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What does volatility do in UVM_REG_FIELD

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Alternately is there a way to perform a uvm_read via the front door that does not update the prediction value? I would have thought that setting volatility would disable the mirroring so I would be free to manually set prediction values, but this doesn't seem to be the case. I'm not actually sure that volatile does anything.

I have several volatile status registers in my design and I am capable of accurately predicting these at certain points in the simulation, however the design calls for reading of the register via the model and this read will set the prediction value to the current state of the register.

It just works out best for my design if I read the register and then manually check to see if matches a prediction value. I suppose I could derive from uvm_reg and add a separate prediction value for my purpose but this seems like overkill.

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Volatility is simply an indicator/introspection bit/documentation. It does not change the behavior of the mirror or comparison function.

Use uvm_reg_field::set_compare() if you want to disable the comparison of fields in pre-defined test sequences.

If you are able to predict the value you are about to read back, set it via the predict() method, then read the field using the mirror(CHECK) method.

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I actually tried just setting predict first and that works most of the time, except my bus is a pipelined bus with multiple masters attempting to access. In this environment the predict() method doesn't work all that well. So I can have the register modeled perfectly, but we can't predict when the read happens and what it will compare against. There is a legitimate race condition if predict() is called while a read()/mirror() is simultaneously being accessed. Unfortunately for me UVM handles this completely in the predict() method with generating a warning and worse not taking the new predicted value. Perhaps my design is bad, but I didn't want to have to setup a queue mechanism setup to repeatedly check registers for whether they are being accessed and only updating predict() when they aren't. Even then this wouldn't solve the issue as delaying an update on the prediction value would still result in miscompares. As a hack, you can call predict() with UVM_PREDICT_READ and bypass the error checking within predict().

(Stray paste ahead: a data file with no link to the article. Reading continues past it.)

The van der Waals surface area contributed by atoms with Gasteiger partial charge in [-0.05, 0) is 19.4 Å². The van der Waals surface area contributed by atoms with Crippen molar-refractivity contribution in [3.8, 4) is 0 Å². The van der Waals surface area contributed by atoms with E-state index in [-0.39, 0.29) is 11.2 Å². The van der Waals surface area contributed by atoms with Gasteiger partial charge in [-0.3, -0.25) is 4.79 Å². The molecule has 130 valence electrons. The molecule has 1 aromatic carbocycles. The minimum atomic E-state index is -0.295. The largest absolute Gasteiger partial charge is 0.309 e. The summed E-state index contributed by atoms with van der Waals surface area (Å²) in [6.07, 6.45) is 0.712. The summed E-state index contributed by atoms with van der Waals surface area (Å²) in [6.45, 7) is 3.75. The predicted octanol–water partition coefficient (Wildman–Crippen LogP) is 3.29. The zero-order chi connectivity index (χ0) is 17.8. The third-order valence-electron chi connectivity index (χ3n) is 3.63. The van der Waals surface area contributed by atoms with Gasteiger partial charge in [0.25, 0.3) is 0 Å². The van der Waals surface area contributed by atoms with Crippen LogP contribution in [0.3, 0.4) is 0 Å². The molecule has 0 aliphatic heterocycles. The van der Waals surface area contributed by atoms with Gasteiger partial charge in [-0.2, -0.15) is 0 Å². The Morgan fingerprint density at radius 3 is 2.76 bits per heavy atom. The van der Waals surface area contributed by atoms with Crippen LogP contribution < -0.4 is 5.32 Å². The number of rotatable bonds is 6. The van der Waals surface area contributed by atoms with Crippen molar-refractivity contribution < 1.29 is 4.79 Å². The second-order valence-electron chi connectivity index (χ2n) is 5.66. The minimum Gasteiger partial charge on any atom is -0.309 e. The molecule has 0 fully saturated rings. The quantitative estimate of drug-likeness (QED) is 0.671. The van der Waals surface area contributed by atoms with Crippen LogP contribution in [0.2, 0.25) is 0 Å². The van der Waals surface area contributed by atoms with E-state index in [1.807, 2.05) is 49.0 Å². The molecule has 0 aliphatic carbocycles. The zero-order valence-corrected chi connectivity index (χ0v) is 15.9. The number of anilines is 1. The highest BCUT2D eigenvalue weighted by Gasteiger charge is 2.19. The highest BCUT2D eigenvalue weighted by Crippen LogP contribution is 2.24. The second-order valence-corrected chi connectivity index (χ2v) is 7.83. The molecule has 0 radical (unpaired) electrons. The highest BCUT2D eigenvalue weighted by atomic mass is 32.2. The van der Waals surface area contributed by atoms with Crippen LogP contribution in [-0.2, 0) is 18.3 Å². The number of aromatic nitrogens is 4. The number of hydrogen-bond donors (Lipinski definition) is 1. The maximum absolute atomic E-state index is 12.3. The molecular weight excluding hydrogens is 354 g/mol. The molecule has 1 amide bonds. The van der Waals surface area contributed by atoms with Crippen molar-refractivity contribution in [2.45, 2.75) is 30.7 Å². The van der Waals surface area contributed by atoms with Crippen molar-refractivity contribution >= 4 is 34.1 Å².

To solve the actual race condition around the register checking I had hoped to check the predict value both before and after a call to read the register. If the 2 predict values didn't match I could skip this particular compare. i.e:

exp1 = reg.get()

reg.read(..., rcv);

exp2 = reg.get()

if(exp1==exp2) && (exp1 != rcv) //Legitimate miscompare found since my registers are all "W1C"

So this had potential, except the call to read() updates the prediction value so exp2 always equals what was read out of the RTL masking any legitimate errors.

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The mirror is a best-attempt at keeping track of the register values in the DUT. In the presence of a pipeline bus and/or volatile fields, that best effort is probably not sufficient. It would be difficult to come up with a solution that fits all possible designs and busses out there. Probably the best is for you to keep your predicted value(s) in an associative array indexed by the field handle and do an explicit comparison instead of using the mirror() method and the mirrored value.

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Thanks, I ended up just instantiating a second copy of the register model strictly for compare purposes unattached to the bus through a predictor, but monitoring the bus for compare purposes. This was probably the correct idea from the start. There are no race conditions down at the bus level in my system so everything just works there, and the predict function is still useful to update data after the compare in the case of some write 1 to clear status registers.

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The main issue here is that there is no clear separation between driving and shadow. If predictor strictly works on 'mirrored' values then this problem will go away. This whole issue pops up because predictor uses 'desired' value for predicting which is dangerous. This has been raised to the Accelera committee. Lets see how it goes.

Otherwise, your solution of keeping a separate copy is good. Only thing is it should not hurt performance. If there are large number of registers, you would begin to feel it.


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  • 4 months later...

I am using a pipelined bus as shown below

1 -- 2 -- 3 -- 4


I am using explicit monitoring for my prediction

But when i am using the mirror function to check for readback value i am getting an error as the mirrror value first does a check on the readback value and then does the updation.

ie when i use a mirror for addr2 register, the error is thrown up in cycle 2 when the actual update happens in cycle 3.

How do i go around this problem.I am also not able to use all the uvm_reg predefined sequences as all the predefined sequences use the mirror method for the comparision


Kiran Bhaskar

Edited by kiranbhaskar
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